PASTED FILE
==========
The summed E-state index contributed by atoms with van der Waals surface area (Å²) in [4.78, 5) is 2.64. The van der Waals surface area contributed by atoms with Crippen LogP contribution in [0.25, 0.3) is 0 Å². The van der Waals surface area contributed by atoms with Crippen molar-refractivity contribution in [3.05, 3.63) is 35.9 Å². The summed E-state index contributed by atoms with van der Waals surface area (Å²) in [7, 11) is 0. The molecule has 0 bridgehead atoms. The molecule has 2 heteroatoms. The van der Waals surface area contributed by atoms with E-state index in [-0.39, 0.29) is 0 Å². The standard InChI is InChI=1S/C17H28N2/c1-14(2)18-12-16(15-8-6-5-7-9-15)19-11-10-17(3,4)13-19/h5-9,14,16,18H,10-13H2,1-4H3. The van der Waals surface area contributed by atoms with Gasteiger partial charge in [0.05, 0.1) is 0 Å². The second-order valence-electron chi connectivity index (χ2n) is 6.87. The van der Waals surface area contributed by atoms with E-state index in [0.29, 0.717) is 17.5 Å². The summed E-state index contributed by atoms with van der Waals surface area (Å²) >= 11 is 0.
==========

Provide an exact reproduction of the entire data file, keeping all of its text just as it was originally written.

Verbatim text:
The summed E-state index contributed by atoms with van der Waals surface area (Å²) in [4.78, 5) is 2.64. The van der Waals surface area contributed by atoms with Crippen LogP contribution in [0.25, 0.3) is 0 Å². The van der Waals surface area contributed by atoms with Crippen molar-refractivity contribution in [3.05, 3.63) is 35.9 Å². The summed E-state index contributed by atoms with van der Waals surface area (Å²) in [7, 11) is 0. The molecule has 0 bridgehead atoms. The molecule has 2 heteroatoms. The van der Waals surface area contributed by atoms with E-state index in [-0.39, 0.29) is 0 Å². The standard InChI is InChI=1S/C17H28N2/c1-14(2)18-12-16(15-8-6-5-7-9-15)19-11-10-17(3,4)13-19/h5-9,14,16,18H,10-13H2,1-4H3. The van der Waals surface area contributed by atoms with Gasteiger partial charge in [0.05, 0.1) is 0 Å². The second-order valence-electron chi connectivity index (χ2n) is 6.87. The van der Waals surface area contributed by atoms with E-state index in [0.29, 0.717) is 17.5 Å². The summed E-state index contributed by atoms with van der Waals surface area (Å²) >= 11 is 0.